Students reflect on recovering from eating disorders

The first time she shoved her fingers down her throat, she didn't know why. 

Waterford senior Claudia Davis remembers after the first time she did it in high school, she told a friend she went home and threw up her food. She didn't realize purging was a problem until it became an addiction. 

"I kept going back and doing it, and I kept hiding it," she said. 

Davis has been "clean" for three years — but getting there was not easy. She is one of 30 million people in the U.S. who have suffered from eating disorders, according to the National Association of Anorexia Nervosa and Associated Disorders. 

While physical symptoms are usually associated with eating disorders — like bulimia and anorexia — Lisa Carpenter, a licensed therapist in Mount Pleasant, wants people to remember the psychological aspects. 

"It's all about the food but nothing about the food," she said. "They're not about a person who doesn't like to eat; it's not a choice. A lot of people mis-perceive that." 

Davis continued purging for about four years. When she would get home from school, she would immediately head to the bathroom. She said there was a lot of "very low moments" where she wouldn't eat anything, but would take excess amounts of vitamins or laxatives.

From a young age, Davis knew about dieting, but there were multiple factors that she believes contributed to her eating disorder. When she was a child, Davis was verbally and physically abused by a family member.

During the second year, she made a new year's resolution to quit, only to continue purging for another year. 

"Eventually (my cousin) ratted me out and told my mom," she said. "My mom was like, 'Why would you do something so stupid to your body?' It felt like she didn't understand." 

Davis tried stopping, but nothing worked. During her time at Oakland University, she went to see a counselor, because while dealing with an eating disorder, she developed anxiety and depression.

"That was the best thing for me," she said. "Going to someone every week and telling them I didn't (purge) was a really proud feeling." 

Carpenter said "co-occurring" mental illnesses are common with eating disorders. Typically, she said, it manifests itself in the form of anxiety or depression. 

"If a person is more anxious or depressed, that might come first," she said. "The eating disorder can come as a way to hep regulate those emotions." 

Eating disorders most commonly occur in women between the ages of 12 and 25, according to ANAD. Carpenter attributes this to the amount of pressure and change that comes during these times — one of the biggest being the transition to college.

"It's time of life and the stressors of being in college — taking classes, expectations and deadlines," Carpenter said. "There's a lot of pressure to look a certain way, be a certain way."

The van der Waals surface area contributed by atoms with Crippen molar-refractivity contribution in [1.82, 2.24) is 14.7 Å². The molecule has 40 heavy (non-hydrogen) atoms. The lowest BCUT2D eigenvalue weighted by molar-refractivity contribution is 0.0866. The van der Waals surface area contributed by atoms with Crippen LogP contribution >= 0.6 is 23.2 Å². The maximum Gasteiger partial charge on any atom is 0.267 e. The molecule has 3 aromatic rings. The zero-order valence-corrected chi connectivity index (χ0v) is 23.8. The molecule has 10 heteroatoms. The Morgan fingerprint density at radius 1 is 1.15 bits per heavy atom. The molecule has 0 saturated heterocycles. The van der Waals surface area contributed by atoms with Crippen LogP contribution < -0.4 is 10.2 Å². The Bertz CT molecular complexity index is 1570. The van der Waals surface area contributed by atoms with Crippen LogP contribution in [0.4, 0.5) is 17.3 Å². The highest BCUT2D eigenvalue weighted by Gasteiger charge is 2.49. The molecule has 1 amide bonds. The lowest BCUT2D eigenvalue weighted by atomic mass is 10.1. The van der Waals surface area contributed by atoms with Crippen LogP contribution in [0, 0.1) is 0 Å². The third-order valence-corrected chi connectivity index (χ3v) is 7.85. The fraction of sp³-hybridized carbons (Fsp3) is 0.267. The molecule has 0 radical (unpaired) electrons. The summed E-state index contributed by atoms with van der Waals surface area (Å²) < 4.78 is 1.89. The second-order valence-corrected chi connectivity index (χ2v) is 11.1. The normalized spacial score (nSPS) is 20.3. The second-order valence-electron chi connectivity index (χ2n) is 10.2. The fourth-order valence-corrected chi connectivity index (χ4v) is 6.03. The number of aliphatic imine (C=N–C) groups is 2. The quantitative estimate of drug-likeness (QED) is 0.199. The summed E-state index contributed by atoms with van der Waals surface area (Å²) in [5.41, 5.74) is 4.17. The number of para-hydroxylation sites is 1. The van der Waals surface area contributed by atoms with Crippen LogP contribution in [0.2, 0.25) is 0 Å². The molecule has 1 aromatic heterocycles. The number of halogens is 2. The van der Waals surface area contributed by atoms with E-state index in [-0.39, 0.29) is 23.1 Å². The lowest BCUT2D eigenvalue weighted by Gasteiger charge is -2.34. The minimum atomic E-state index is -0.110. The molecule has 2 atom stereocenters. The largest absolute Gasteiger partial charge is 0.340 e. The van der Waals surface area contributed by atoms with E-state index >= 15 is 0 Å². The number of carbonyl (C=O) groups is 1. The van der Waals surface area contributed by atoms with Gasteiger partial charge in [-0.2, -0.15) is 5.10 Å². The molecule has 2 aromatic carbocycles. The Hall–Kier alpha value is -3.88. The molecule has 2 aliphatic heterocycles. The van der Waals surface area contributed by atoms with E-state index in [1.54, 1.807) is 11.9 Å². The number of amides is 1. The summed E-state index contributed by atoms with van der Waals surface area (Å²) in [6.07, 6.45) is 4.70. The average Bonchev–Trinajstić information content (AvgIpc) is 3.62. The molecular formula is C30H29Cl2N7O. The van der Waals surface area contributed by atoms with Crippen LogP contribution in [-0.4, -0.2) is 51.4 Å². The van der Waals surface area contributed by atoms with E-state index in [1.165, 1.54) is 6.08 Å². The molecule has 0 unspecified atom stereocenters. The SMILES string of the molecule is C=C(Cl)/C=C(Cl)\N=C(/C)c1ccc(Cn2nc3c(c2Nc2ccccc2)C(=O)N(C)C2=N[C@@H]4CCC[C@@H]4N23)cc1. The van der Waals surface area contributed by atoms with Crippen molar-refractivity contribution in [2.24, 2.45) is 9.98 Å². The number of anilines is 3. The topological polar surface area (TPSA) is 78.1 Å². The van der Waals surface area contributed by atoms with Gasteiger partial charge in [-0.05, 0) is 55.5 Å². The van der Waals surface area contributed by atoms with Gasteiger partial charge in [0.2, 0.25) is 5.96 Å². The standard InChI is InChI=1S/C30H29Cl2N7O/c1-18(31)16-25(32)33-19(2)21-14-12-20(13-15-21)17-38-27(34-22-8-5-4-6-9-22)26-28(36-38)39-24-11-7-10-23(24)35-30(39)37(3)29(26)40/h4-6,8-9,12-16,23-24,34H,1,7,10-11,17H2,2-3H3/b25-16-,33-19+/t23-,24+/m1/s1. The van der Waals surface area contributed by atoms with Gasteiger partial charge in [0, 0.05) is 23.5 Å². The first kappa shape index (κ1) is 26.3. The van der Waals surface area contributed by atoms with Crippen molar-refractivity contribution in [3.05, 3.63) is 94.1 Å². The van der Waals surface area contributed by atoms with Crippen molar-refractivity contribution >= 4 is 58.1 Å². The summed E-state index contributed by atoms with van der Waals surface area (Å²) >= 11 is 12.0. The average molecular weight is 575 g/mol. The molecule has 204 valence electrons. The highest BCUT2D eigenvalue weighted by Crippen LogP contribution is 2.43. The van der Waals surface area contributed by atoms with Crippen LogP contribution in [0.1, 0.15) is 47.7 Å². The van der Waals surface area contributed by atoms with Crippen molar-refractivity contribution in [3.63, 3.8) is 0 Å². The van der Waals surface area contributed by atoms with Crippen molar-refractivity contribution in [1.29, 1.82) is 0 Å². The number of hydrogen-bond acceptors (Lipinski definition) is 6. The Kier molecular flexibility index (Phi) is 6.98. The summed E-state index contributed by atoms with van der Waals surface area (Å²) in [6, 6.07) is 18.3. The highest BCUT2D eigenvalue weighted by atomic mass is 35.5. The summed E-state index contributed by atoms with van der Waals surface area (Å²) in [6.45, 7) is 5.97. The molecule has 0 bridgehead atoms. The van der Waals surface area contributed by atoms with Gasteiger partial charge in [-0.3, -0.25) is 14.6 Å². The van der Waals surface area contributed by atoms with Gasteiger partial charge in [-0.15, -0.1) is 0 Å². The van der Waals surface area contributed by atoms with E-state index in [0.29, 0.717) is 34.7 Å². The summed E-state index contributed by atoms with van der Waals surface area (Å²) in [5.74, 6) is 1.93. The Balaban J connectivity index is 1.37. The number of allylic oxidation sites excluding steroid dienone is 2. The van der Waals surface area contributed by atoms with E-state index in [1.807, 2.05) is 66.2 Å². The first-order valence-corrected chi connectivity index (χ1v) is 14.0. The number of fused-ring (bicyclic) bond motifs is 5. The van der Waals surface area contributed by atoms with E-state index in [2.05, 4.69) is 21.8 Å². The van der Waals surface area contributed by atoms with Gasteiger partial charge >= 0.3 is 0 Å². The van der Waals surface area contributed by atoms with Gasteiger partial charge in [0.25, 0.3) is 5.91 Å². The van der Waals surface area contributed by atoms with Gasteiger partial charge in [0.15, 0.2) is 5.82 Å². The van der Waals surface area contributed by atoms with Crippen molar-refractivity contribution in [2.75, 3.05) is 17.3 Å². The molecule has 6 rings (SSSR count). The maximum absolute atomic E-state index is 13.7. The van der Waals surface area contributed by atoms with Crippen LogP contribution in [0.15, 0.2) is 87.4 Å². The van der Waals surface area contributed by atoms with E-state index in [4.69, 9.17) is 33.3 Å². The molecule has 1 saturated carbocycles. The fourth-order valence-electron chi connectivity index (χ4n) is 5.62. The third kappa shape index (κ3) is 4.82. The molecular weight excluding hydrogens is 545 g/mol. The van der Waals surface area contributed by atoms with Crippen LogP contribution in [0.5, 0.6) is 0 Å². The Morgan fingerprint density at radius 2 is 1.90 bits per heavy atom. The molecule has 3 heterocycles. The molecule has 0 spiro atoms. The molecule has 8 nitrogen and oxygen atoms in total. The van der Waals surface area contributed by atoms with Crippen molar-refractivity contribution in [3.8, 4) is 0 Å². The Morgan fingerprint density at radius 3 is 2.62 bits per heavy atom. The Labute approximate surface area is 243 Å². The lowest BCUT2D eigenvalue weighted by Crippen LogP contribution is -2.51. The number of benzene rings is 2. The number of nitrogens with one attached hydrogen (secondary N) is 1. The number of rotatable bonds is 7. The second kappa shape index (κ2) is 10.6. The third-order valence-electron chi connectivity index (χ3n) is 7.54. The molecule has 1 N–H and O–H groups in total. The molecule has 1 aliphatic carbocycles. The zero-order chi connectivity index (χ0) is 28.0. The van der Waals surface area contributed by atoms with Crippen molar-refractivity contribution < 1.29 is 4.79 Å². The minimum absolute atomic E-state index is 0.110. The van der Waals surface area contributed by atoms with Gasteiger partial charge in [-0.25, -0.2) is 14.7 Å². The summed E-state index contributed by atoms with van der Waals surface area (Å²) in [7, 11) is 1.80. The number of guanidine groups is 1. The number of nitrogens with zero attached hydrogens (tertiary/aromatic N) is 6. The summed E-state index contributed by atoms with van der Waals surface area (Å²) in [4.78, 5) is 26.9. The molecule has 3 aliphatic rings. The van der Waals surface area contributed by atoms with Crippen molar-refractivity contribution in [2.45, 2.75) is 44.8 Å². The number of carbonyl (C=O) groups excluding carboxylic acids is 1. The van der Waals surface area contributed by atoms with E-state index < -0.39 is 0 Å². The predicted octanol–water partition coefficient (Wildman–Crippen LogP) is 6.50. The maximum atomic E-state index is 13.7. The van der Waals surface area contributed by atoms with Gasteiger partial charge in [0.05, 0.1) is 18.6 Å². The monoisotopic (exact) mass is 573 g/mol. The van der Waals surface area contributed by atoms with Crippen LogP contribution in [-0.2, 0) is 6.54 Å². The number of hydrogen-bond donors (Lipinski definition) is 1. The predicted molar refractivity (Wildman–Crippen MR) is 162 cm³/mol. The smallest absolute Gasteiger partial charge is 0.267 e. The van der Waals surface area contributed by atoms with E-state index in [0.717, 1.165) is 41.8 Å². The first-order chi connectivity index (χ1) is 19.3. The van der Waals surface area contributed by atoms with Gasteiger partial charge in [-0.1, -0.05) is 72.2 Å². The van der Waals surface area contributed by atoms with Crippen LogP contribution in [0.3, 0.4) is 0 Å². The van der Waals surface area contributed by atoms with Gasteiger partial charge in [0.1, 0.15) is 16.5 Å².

Davis said she is still in a state of "recovery." She deals with the symptoms of her eating disorder every day. 

"A lot of the time it's still something I'm working on," Davis said. "If someone looks at me, I feel like they're judging me. Once (the eating disorder) is there, it's whenever you look in the mirror."

Sandusky junior Lindsay Ball didn't focus on what she saw in the mirror. 

Instead she took others' comments about her weight very seriously. She developed anorexia in junior high, after she received positive feedback from classmates about her weight. This was after Ball was out sick with the flu. 

Though she was always active in high school sports, she started exercising outside of practice. It became an obsession, she said. 

"My body didn't look like I had an eating disorder, but my mind wasn't healthy," Ball said. "I was really into restricting. I would wake up before school and run on the treadmill, then after practice I would go back and run through dinner." 

Ball began to wonder how many calories were in toothpaste. Carpenter said restrictive obsession is a common symptom of eating disorders.

"If you become obsessive over the numbers, if that's all you're thinking about, if you start not doing social things because you're worried about what people are going to eat — when it starts to cause a problem in other areas of your life, that's a clear indicator that something's going on," she said. 

Ball's illness followed her throughout high school. During her freshman year at CMU, she thought she was doing better, but the transition made it easier for her to fall back into old habits. After a while, Ball realized what she was doing wasn't making her happy.

"I started focusing on health," she said. "I needed to work on being balanced. I don't need to freak out. I worked on being more balanced, and that's how I got myself back onto a health track." 

Ball still sometimes struggles with falling back into disordered eating — but she is thankful to be healthier. Carpenter said recovery from eating disorders, though scary, is very possible with the right treatment, including a medical doctor, a dietician and counselor. 

Davis found comfort in getting involved with student groups. Here, she can share her experience with others.

"I feel like it has the potential to help someone and see there are ways to get help, that other people are dealing with it," she said. "We do a very good job at hiding it. When you get to hear it yourself that someone is accepting (of it), it's something special."


About Sydney Smith

Sydney Smith is a super-senior at Central Michigan University. She comes from metro Detroit ...

View Posts by Sydney Smith →